This article has been on the schedule for a couple of months (since before the whole appendix carry project started) at is not in reaction to the “No Look Reholster” post by Caleb or ToddG’s “Appendix Carry Controversy” post… In fact I was so worried about piling on that almost skipped it.
However, it is good information and it is worth sharing so here it goes…
As ToddG mentions…
Appendix carry is becoming more and more popular and in some circles it has evolved into “the cool way to carry” completely bereft* of any understanding of its benefits and dangers.
I can’t agrue with that, but hopefully that isn’t the case of frequent readers of this site. In the article “What many experts know about appendix carry that you may not?” I listed the benefits as
- Appendix Carry is extremely concealable
- Appendix Carry is easier to protect
- It is harder to foul an appendix carry draw
- Appendix Carry is more natural
- Appendix Carry is Faster
Of course I also mention it can be very scary and uncomfortable… so it isn’t all rosy.
If you are going to carry AIWB (Appendix Inside the Waistband) successfully, there are a few things you will need.
Gear – Like any carry method the ability to do it well requires the right combination of gun, holster and belt; although since the belt is slightly less important inside the waistband, I’m going to ignore it today.
Next you have to make sure that if you have a short torso (like me) that your gun’s slide is short enough that when it is at the proper height it either says under your ribs or that your holster keeps it from getting under your ribs. In my test I found that this can be done with leather backer quite successfully.
You will still need to find a gun that has a slide short enough that when you sit the barrel doesn’t cause pain or press on you pubic bone or anything else that might be in the way and still keeps the trigger below the top of your waistband.
For me a Glock 19 is starting to get a little long.
|But Ron… I know a guy that carries a Glock 17 or a 34 and he says is it completely comfortable! What do you have to say about that? Either A) he wears his pants higher than I wear mine or B) he is tougher than me.|
Lastly you want to make sure that your holster hold the gun in a position that you can get a good grip on it. If the gun is too low this can be difficult and negates the speed of the platform in exchange for concealibility and/or comfort.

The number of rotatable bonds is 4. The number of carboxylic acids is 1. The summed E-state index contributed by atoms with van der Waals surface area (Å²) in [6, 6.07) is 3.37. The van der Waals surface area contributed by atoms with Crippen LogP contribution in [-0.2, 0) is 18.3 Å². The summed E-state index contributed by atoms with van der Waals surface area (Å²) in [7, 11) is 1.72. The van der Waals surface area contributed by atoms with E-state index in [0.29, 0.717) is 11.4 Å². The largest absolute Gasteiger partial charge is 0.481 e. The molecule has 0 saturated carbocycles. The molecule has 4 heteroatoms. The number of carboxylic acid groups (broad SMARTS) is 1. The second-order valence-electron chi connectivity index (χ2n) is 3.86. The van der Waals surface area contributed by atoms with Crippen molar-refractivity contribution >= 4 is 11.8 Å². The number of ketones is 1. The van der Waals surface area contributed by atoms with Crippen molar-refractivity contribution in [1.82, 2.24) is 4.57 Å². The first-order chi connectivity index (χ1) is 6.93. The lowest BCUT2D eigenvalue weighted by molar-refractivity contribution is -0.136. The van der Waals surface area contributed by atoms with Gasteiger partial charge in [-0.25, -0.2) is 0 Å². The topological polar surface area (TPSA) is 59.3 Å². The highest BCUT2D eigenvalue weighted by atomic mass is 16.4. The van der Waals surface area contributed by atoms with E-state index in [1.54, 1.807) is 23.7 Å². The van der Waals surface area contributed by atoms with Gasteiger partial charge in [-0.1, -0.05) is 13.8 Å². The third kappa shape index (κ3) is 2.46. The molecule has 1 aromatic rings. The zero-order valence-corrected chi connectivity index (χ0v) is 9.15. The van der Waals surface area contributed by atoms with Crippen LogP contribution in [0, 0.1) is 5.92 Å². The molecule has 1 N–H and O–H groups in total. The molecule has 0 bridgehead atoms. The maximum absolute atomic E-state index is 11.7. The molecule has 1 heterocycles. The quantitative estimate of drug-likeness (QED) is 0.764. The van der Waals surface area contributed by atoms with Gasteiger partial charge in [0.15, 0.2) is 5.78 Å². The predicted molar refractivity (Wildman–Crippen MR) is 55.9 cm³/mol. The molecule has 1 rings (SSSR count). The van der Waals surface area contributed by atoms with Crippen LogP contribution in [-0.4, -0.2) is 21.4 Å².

For me… I found the M&P Shield worked great with a variety holsters, YMMV.
Training – To appendix carry for a long time you need to have very good trigger discipline and following ToddG’s holstering recommendations are good too, but this is something you should do anyway.
Your finger should ALWAYS be off the trigger unless the gun has been rotated down range or when you are done shooting.
You should ALWAYS reholster reluctantly. I like to take a deep breath before I do it. I put my support hand in the center of my chest to make sure it is out-of-the-way and because that is where it would be on the draw. I look at my holster. I ensure there is nothing in the way that may snag on the trigger. I rotate the muzzle away from me as much as possible. I reholster slowly feeling for anything that may catch. And if the gun has a hammer I put my thumb on it to feel if it starts to move. (Sounds a lot like ToddG’s suggestion right?)
Administrative gun handling is some of the most dangerous times of shooting, but since it is the most common we tend to get lax on it. DON’T.
Practice – If you are a competition shooter or even a long-time defensive shooter, you will have to learn a different draw and you may even get surprised once or twice trying to draw from your hip… this is one reason you need to practice.
But you also need to practice carrying in this manner. You may find that you need to wear your pants a little higher, the gun needs to be moved an inch one way or another, of your belt can’t be centered on your pants or that you need to press your stomach out before you sit or bend over.
All of these learnings come with practice and the best method of getting it is to commit to carrying AIWB for a week or a month… just take it slow at the range until you have your training up to speed.
Next Tuesday, I’ll announce which holsters I liked enough to stock and do a short wrap-up.
If you carry AWIB, what do you think of these tips? Are there any I missed or you disagree with? Let me know in the comments below.
*be·reft /biˈreft/ Adjective 1) Deprived of or lacking something, esp. a nonmaterial asset: “her room was stark and bereft of color”